Introduction I. The Symposium and Its Perspectives A. The Metropticon B. Energy and Microgrids C. The Interwebs D. Local Service Delivery: The Transportation Example E. Local Political Participation Conclusion INTRODUCTION
When the Fordham Urban Law Journal, along with a consortium of centers at Fordham University, (1) decided to organize a two-day "Smart Law for Smart Cities: Regulation, Technology, and the Future of Cities" Symposium, the need was clear. The interest in "smart cities" had grown exponentially across disciplines--from urban planning and sociology to environmental studies and history--as well as in general interest press. (2) Local elected officials (3) and cities started using smart city technology to, for example, decrease crime rates, (4) develop municipal infrastructure, (5) and even to develop entirely new city models. (6) The "smart cities" topic therefore is exceedingly wideranging.
The Smart Law for Smart Cities Symposium took hold of this broad subject and focused on the questions most pressing to the legal community. As far as the organizers knew, no one had written about (7) or gathered together experts to set out an agenda for the law and smart cities: identifying the particular barriers that legal and regulatory regimes present to the emergence of smart cities and envisioning how the law could help support the best aspects of smart cities while preventing the least desired ones. (8) The Symposium, and now this book, in other words, have begun the conversation by asking both the descriptive question--what role the law is playing in the development of smart cities--and the normative one--what role the law should play.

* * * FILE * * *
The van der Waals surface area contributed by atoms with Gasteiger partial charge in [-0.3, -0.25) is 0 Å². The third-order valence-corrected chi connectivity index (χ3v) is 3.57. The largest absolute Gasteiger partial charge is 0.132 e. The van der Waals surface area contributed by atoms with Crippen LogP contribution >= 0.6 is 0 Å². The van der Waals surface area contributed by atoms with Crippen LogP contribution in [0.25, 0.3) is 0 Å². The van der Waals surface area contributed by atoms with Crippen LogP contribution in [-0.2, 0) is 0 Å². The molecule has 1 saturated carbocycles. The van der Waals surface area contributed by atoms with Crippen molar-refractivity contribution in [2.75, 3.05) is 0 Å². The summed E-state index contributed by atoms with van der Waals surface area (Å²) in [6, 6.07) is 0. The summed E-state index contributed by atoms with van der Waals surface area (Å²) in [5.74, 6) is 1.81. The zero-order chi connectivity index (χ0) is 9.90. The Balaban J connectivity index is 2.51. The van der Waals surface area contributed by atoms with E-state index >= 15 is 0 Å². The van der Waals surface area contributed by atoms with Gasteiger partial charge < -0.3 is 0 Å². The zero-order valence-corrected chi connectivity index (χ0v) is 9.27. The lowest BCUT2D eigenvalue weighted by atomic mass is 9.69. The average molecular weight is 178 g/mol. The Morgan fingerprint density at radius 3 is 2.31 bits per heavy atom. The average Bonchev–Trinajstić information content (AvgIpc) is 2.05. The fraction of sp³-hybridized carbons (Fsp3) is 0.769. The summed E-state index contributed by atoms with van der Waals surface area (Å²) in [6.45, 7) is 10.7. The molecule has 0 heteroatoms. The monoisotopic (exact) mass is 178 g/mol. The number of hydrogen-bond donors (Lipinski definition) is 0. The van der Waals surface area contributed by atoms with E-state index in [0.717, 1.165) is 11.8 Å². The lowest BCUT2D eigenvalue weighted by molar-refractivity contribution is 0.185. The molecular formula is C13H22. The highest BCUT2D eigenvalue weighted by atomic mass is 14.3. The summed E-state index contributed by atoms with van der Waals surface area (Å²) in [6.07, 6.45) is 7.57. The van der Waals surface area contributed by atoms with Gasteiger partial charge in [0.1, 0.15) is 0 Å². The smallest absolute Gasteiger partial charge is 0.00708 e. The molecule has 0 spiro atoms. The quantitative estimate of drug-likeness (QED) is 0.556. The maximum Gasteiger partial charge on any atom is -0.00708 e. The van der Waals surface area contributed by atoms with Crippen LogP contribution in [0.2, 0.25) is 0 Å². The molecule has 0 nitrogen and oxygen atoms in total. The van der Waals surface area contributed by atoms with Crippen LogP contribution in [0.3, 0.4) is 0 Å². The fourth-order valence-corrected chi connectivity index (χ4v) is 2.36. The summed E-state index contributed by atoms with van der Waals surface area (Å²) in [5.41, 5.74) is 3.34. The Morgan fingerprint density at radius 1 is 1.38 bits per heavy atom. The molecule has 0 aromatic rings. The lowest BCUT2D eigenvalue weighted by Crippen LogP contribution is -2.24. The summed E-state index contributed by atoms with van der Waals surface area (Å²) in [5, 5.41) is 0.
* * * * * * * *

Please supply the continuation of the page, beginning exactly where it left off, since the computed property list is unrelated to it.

The Articles in this book capture the core issues that structured the Symposium--local service delivery, broadband and the new digital divide, regulating big data, resident engagement, energy and infrastructure, and surveillance--while also indicating how rich and multi-layered each of these categories is. Running throughout the contributions is a steady stream of optimism, tempered by realism.
THE SYMPOSIUM AND ITS PERSPECTIVES
Kelsey Finch and Omer Tene take us on an invigorating ride. (9) They begin with the benefits of smart cities--including the potential to increase residents' mobility, expand access to information, and improve quality of services. Then they lucidly identify the problems that smart cities pose. (10) In particular, they provide a haunting picture of the surveillance and privacy concerns created by the "metropticon": an urban government that wields advanced technology to track, infiltrate, and modify the lives of its residents, (11) fulfilling George Orwell's dystopian predictions. (12) Yet after sending us into a near and justified panic, the authors lay out a set of legally sound proposals--including strategies for engendering trust in residents, stripping data of identifying markers, and embracing transparency--that can help cities avoid falling into those traps and instead build on the potential of new technology. (13)
Finch and Tene's Article speaks to the literature that criticizes how technology has oversaturated our lives. (14) It also contributes to the burgeoning work on big data and cities. The technology transforming urban governance inhales significant amounts of potentially sensitive information. (15) bleated debates are underway about the proper level of regulation. (16) As data continues to drive decision making, cities face increasing challenges in protecting residents' sensitive information. (17)
Energy and Microgrids
Kevin Jones and his co-authors, Sylvia J.S. Bartell, Daniel Nugent, Jonathan Hart, and Achyut Sherestha, share a series of fascinating case studies on urban microgrids (including a portrayal of how NYU's microgrid system survived the onslaught of Superstorm Sandy while most other power systems failed) to show that clean energy use in cities not only is theoretically possible but also is happening right now. (18) Scholars such as Jones and his co-authors understand the importance of highlighting successful projects and innovations, grounding the dialogue in real models of confronting and overcoming legal challenges. (19) Indeed, understanding how technically complex infrastructure works proves incredibly useful in tandem with recommendations for legal change. (20)
Jones et al. might be the book's greatest boosters of urban...